Chris Stuart Wilson: It once again recognises the value of the arts to older people

At 2pm every Tuesday and Friday over the coming weeks, and possibly months, a new short film will be posted online by Luminate to inspire and guide older people through a creative activity that can be done at home or in a care home. The [email protected] programme is designed to help people stay engaged and active until the crisis has passed and the activities will be presented by professional artists who work regularly with older people in community and care settings, and will feature different arts forms. Chris Stuart Wilson who led an online dance class on Friday 27th March spoke with The Fountain about this project, and what inspired him personally to get involved.

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Review: I Think We Are Alone Rating 70%

Review: I Think We Are Alone

Since its inception 25 years ago, Frantic Assembly has blazed a trail as perhaps the most innovative and exciting physical theatre company in the UK. I saw their second-ever production, Generations Trilogy: Klub, at a small theatre in Dorset in the late 1990s and was blown away, by the high octane, contemporary and energetic production.

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Review: Dial M for Murder, Granite Noir 2020 Rating 93%

Review: Dial M for Murder, Granite Noir 2020

Running in line with the Granite Noir festival this is a story of love and murder, set in 1963. Tony Wendice, played by Tom Chambers, finds out his wife Margot (Sally Bretton) has been having an affair; and so plots “the perfect crime”. Written by Frederick Knott as his first play, the story is well known from Alfred Hitchcock’s movie version in 1954.

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Review: Swan Lake Rating 80%

Review: Swan Lake

It’s not every day that an audience gets to witness the process and development of artists, which is exactly what we were able to do in this gorgeous performance of this pinnacle ballet.

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Review: The Three Sisters Rating 78%

Review: The Three Sisters

When approaching Chekhov, the big question is this: are his plays funny, or tragic? On a rare trip to Bedlam Theatre, I was curious to see how the EUTC had tackled this tricky issue in The Three Sisters. As director Sara Cemin said of the play, it is “the classic every actor dreams of starring in and every director dreads putting on.”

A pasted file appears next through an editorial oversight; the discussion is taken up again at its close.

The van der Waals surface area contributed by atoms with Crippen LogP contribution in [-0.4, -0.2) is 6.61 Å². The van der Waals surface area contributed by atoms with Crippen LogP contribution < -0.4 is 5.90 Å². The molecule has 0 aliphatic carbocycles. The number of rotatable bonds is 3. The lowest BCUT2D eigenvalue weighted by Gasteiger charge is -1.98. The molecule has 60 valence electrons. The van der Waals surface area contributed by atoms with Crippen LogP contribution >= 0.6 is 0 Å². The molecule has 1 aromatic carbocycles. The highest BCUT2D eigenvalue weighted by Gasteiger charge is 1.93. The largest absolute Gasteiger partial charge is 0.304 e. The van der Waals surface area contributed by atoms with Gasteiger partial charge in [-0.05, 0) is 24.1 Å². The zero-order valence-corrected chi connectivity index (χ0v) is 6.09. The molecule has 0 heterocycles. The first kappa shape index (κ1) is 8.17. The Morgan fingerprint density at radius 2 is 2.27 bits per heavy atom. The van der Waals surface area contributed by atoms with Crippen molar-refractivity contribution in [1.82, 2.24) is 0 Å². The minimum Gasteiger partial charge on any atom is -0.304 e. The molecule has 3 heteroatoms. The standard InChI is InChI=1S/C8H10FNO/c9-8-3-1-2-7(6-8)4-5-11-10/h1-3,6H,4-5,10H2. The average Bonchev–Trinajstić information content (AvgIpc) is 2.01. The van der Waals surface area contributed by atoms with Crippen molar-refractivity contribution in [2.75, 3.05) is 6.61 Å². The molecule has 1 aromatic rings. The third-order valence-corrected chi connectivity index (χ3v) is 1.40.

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Janey Godley: I first did the voiceovers live at the Wild Cabaret club in Glasgow

She’s been dubbed the ‘godmother of Scottish comedy’ and numbers Billy Connolly among her fans. Now, Janey Godley is set to spread her appeal across the nation as this quintessentially Glaswegian comic takes the Soup Pot Tour over the border and down south. “There will be a different demographic politically at these shows, but remember Nicola Sturgeon gets it in the neck from me as well. I will have to speak slower and make sure that it’s not all about just hating the Tories, though that will be difficult. But by and large, people who come to stand-up are open-minded people, they tend not to be died-in-the-wool Brexiteers who hate the Scottish.”

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Susie McCabe: I’ve written a show’s worth of material about Brexit

Susie McCabe needed to have a strong word with herself as she set out on writing her new show, Born Believer. This rising star of the UK stand-up scene, who has supported the likes of Jason Manford, Zoe Lyons and Stewart Francis along the way and has been the fastest-selling act at the Glasgow International Comedy Festival for three years in succession, is not a natural optimist. But she was determined to prove that she could change her disposition from cynical to positive.

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Foil Arms & Hog: It’s so much harder to write for stage so we have to put way more effort in

Foil Arms and Hog are Sean Finegan (Foil), Conor McKenna (Arms) and Sean Flanagan (Hog), who met at University College Dublin while studying architecture, engineering and genetics, and decided to give all that up to pursue the noble art of being downright silly, yet observational, yet sometimes very topical and refreshingly philosophical. On tour this year with show, Swines, The Fountain caught up with the trio to discuss the show and their highlights on the tour.

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Review: The Snow Queen Rating 65%

Review: The Snow Queen

The Snow Queen marks the culmination in a string of events celebrating fifty years of the Scottish Ballet, and it did the job beautifully. The narrative is newly created in a collaboration between designer Lez Brotherston and director Christopher Hampson. Add to this the compelling score; tailored by Richard Honner, from over thirty works by Nicolai Rimsky-Korsakov including The Snow Maiden – and what’s delivered is an inspired new creation that feels distinctly fresh.

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Review: Pinocchio Rating 78%

Review: Pinocchio

The tale of Pinocchio is given a festive twist this December, as part of the Citizens Theatre, running until 4th January 2020. A Citizens Theatre production in association with the Royal Conservatoire of Scotland, this prodution which at times borders panto (there is audience participation, be warned) is a warm-hearted tale, ideal for rekindling the festive magic of this time of year.

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